This brings up the discussion of physical and digital releases, yet again. With the digital age, we are able to hear anticipation with the click of our index finger, or thumb depending. It also takes away from the album experience of waking up, heading to the store, and blasting it back to the house, where you will almost immediately transfer the CD, or vinyl, to a home format (probably to the computer+speakers) and continue to listen through while skimming the booklet, and awing at the album's artwork.
If you haven't already updated, this week was the release of iTunes 9. With that release, Apple announced iTunes LP, which is less a digital wax and 12 inches of artwork, and more a digital kit experience.
I hope this is not the next step in our music evolution. Virgil Dickerson had some great things to say about this as well.
Sure, if you are not a tangible nerd like me, I encourage you to continue to support great music through the new form of digital releases. I am happy that I waited to get Beggars on CD, even though I transferred it to my computer and iPod already. The artwork is stunning, and reminds me a lot of the The Artist and the Ambulance. Anyone who purchased the limited edition packaging of that record knows how awesome it was with the individual cards for each song -- stunning!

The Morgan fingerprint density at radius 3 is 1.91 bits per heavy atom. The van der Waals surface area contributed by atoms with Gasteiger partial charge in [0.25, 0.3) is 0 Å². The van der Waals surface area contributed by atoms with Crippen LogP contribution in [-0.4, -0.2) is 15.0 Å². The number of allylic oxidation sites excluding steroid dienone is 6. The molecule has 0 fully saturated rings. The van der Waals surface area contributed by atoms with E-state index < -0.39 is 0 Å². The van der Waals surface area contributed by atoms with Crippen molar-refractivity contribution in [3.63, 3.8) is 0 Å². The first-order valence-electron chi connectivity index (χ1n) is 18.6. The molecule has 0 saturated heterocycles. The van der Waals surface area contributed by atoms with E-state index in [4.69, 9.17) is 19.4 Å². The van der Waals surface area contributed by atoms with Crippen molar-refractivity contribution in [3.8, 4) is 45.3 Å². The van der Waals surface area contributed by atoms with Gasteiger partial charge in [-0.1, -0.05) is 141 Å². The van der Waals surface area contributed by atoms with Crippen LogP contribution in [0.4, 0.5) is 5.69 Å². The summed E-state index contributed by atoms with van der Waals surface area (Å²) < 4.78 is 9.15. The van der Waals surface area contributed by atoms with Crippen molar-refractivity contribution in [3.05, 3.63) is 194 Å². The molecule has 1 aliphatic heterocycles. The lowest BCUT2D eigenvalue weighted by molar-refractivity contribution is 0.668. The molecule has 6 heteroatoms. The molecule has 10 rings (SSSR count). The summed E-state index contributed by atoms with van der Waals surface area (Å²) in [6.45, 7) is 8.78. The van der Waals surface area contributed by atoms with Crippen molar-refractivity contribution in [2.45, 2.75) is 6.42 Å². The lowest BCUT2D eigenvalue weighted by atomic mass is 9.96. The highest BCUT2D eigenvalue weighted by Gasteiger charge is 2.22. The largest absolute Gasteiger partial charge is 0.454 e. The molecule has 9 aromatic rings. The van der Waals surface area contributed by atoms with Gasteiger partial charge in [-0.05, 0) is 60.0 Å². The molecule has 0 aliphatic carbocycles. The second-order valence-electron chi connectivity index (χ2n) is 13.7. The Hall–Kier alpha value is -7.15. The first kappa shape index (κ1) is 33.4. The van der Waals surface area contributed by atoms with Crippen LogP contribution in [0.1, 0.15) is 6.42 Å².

I'd really hate to get TV scanned into my brain, and I'd hate to have to go back to my computer for lyrics and great artwork. Nothing will beat a beautiful tangible medium, as well as some sort of physical back-up in case of a crash...who knows?
I also completely back, and can't stress enough to labels and vinyl distributors alike, to combine their wax with a digital download card. We can have our cake, and eat it too.
The jury is still out on how I feel about Beggars. I need a few more listens, but it definitely is one of the best records to come out this year, and keeps growing more beautiful with each listen.
Could anticipation be killing the tangible form, even if we support it in the end? Time will tell I guess, or make fools of us all.